A member found this article - Loving God's Children by Ann Kenrick - very helpful. Here's an excerpt -
There are too many families these days that, through no fault of their own, get caught up in circumstances beyond their control. They often flee their homes and become refugees in countries with different languages, customs, and habits. In these instances, families show great resilience in the face of adversity, but it is often the children who need the most support.
We can hold the families in our prayers as we grasp more clearly ourselves what it means to be citizens in God’s kingdom, where there are no borders, barriers, or restrictions on man’s well-being. We know from the Bible narrative that Jesus himself had no fixed address. When someone wanted to follow him once, he said simply, “The foxes have holes, and the birds of the air have nests; but the Son of man hath not where to lay his head” (Matthew 8:20). It seems that Jesus felt equally at home with friends on a fishing boat on the Sea of Galilee as he did alone with God, his Father, at the top of a mountain while deep in prayer. Jesus demonstrated that home is naturally supplied by God according to our need.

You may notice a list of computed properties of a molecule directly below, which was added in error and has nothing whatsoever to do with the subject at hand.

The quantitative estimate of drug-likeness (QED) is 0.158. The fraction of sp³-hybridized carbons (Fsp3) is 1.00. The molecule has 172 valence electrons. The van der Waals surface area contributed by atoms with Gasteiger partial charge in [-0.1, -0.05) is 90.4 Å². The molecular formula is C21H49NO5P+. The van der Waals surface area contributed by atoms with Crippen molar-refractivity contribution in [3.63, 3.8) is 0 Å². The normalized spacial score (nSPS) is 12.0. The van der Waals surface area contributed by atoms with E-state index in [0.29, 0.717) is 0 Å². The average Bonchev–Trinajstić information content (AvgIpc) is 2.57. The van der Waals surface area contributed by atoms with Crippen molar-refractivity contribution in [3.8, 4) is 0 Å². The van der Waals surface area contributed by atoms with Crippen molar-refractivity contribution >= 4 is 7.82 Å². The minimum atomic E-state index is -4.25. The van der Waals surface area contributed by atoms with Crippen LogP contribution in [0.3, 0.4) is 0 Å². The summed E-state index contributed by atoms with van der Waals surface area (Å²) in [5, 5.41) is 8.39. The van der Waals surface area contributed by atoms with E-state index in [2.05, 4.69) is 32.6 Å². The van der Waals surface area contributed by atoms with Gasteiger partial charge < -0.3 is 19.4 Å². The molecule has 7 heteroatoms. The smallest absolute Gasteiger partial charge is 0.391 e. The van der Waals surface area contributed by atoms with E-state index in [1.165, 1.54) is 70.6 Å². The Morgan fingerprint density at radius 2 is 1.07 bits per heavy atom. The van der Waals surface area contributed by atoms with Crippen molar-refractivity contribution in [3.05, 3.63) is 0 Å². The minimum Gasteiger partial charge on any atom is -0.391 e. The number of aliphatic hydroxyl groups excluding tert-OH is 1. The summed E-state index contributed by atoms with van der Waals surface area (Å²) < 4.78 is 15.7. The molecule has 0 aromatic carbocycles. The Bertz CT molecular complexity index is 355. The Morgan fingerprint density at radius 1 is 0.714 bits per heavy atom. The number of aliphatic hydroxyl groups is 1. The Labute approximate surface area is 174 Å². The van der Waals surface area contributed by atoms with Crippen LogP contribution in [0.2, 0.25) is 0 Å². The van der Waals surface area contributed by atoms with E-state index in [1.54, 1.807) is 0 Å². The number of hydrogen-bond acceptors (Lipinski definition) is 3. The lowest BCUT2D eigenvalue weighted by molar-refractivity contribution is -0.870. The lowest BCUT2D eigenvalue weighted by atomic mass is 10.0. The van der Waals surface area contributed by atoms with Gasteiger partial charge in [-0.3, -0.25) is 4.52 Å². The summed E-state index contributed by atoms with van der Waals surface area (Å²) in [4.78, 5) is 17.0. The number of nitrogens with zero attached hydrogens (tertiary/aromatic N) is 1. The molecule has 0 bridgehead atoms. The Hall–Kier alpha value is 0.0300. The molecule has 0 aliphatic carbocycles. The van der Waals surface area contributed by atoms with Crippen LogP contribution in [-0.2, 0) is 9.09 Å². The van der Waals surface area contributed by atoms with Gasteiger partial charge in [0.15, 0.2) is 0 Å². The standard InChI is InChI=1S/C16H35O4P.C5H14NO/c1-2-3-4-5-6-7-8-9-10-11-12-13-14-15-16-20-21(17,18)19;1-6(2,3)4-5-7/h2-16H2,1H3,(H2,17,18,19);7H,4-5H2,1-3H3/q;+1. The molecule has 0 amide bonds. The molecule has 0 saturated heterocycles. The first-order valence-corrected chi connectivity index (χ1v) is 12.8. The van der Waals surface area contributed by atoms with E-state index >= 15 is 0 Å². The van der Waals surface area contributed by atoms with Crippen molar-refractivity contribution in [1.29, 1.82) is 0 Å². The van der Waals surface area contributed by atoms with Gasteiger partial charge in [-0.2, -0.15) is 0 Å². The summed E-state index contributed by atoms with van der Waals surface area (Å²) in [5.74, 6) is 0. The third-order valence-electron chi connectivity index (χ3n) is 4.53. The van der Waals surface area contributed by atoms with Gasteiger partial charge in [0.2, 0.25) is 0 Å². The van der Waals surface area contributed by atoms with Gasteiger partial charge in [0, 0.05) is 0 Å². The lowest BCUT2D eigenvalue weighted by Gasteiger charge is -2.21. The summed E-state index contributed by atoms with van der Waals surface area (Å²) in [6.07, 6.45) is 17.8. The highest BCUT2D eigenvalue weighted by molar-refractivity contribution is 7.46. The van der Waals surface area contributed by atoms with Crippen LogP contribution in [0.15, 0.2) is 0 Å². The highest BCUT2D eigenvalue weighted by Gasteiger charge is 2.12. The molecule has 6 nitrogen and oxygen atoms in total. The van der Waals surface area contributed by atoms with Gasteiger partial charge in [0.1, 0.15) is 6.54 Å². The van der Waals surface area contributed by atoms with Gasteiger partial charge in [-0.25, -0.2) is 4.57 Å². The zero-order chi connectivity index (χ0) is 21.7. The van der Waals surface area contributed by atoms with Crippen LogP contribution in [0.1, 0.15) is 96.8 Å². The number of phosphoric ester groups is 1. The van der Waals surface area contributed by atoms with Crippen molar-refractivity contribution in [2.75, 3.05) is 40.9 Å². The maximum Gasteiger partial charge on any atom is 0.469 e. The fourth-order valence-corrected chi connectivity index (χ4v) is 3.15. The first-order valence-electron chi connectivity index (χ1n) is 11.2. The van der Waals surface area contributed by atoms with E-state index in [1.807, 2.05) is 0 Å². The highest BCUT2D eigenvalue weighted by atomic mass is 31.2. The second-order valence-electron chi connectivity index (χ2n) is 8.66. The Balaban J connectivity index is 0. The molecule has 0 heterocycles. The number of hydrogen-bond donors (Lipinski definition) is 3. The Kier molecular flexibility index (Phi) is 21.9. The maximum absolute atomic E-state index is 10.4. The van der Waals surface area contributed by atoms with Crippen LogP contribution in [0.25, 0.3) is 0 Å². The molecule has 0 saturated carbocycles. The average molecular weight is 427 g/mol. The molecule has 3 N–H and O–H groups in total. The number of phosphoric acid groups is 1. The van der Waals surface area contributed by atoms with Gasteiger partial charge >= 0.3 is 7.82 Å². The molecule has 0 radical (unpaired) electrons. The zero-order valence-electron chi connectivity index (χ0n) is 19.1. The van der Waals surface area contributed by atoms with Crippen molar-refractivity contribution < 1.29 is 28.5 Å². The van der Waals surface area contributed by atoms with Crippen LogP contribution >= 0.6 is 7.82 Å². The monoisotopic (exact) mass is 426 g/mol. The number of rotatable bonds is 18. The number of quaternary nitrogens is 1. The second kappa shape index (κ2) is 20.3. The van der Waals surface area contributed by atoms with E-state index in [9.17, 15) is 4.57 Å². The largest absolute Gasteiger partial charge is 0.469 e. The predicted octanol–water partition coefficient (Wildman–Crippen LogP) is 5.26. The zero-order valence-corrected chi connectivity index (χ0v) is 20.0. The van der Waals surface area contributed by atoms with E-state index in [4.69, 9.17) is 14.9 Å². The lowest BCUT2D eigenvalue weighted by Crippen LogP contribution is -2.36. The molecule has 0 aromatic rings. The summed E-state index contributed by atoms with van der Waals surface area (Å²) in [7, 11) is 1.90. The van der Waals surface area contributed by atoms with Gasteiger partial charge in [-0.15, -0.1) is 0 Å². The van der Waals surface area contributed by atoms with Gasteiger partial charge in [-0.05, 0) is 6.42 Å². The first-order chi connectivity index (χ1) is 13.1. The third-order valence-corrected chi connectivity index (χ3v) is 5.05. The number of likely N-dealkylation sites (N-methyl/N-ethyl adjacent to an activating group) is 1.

The Master taught us that God is our Father, too. The Lord’s Prayer begins, “Our Father which art in heaven” (Matthew 6:9). The more I’ve prayed with the Lord’s Prayer and grown in my understanding of its spiritual meaning, the more clearly I’ve seen that we are all brothers and sisters, equally loved and cherished by our Father, in the kingdom of heaven—which is right here, right now. The sooner we recognize God as the Father-Mother of everyone—a recognition that inspires brotherhood and neighborly love—the sooner God’s kingdom will be recognized here on earth in our neighborhoods and countries. Science and Health states, “Father-Mother is the name for Deity, which indicates His tender relationship to His spiritual creation” (p. 332).